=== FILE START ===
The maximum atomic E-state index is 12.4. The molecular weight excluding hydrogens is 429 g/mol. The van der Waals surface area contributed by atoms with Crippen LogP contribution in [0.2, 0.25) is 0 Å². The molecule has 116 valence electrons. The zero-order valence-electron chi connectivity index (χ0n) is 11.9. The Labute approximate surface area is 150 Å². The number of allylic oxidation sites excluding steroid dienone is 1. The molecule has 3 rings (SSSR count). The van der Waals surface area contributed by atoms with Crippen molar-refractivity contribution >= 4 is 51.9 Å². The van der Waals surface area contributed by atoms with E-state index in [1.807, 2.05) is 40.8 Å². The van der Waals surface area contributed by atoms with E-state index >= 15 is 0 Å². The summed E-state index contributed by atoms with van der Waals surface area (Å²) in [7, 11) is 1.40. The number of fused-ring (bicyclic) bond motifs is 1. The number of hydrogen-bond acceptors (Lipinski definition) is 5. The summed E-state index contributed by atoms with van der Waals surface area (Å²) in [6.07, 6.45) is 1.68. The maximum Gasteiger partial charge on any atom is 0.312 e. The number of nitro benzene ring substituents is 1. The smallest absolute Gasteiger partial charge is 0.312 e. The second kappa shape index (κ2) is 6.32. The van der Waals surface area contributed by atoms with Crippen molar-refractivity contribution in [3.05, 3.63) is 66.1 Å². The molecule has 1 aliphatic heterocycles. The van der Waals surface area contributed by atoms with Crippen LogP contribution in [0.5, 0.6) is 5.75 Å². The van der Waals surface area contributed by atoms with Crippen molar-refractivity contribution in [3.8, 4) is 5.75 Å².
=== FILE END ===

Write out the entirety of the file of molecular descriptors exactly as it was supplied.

The maximum atomic E-state index is 12.4. The molecular weight excluding hydrogens is 429 g/mol. The van der Waals surface area contributed by atoms with Crippen LogP contribution in [0.2, 0.25) is 0 Å². The molecule has 116 valence electrons. The zero-order valence-electron chi connectivity index (χ0n) is 11.9. The Labute approximate surface area is 150 Å². The number of allylic oxidation sites excluding steroid dienone is 1. The molecule has 3 rings (SSSR count). The van der Waals surface area contributed by atoms with Crippen molar-refractivity contribution >= 4 is 51.9 Å². The van der Waals surface area contributed by atoms with E-state index in [1.807, 2.05) is 40.8 Å². The van der Waals surface area contributed by atoms with E-state index >= 15 is 0 Å². The summed E-state index contributed by atoms with van der Waals surface area (Å²) in [7, 11) is 1.40. The number of fused-ring (bicyclic) bond motifs is 1. The number of hydrogen-bond acceptors (Lipinski definition) is 5. The summed E-state index contributed by atoms with van der Waals surface area (Å²) in [6.07, 6.45) is 1.68. The maximum Gasteiger partial charge on any atom is 0.312 e. The number of nitro benzene ring substituents is 1. The smallest absolute Gasteiger partial charge is 0.312 e. The second kappa shape index (κ2) is 6.32. The van der Waals surface area contributed by atoms with Crippen molar-refractivity contribution in [3.05, 3.63) is 66.1 Å². The molecule has 1 aliphatic heterocycles. The van der Waals surface area contributed by atoms with Crippen LogP contribution in [0.5, 0.6) is 5.75 Å². The van der Waals surface area contributed by atoms with Crippen molar-refractivity contribution in [3.8, 4) is 5.75 Å².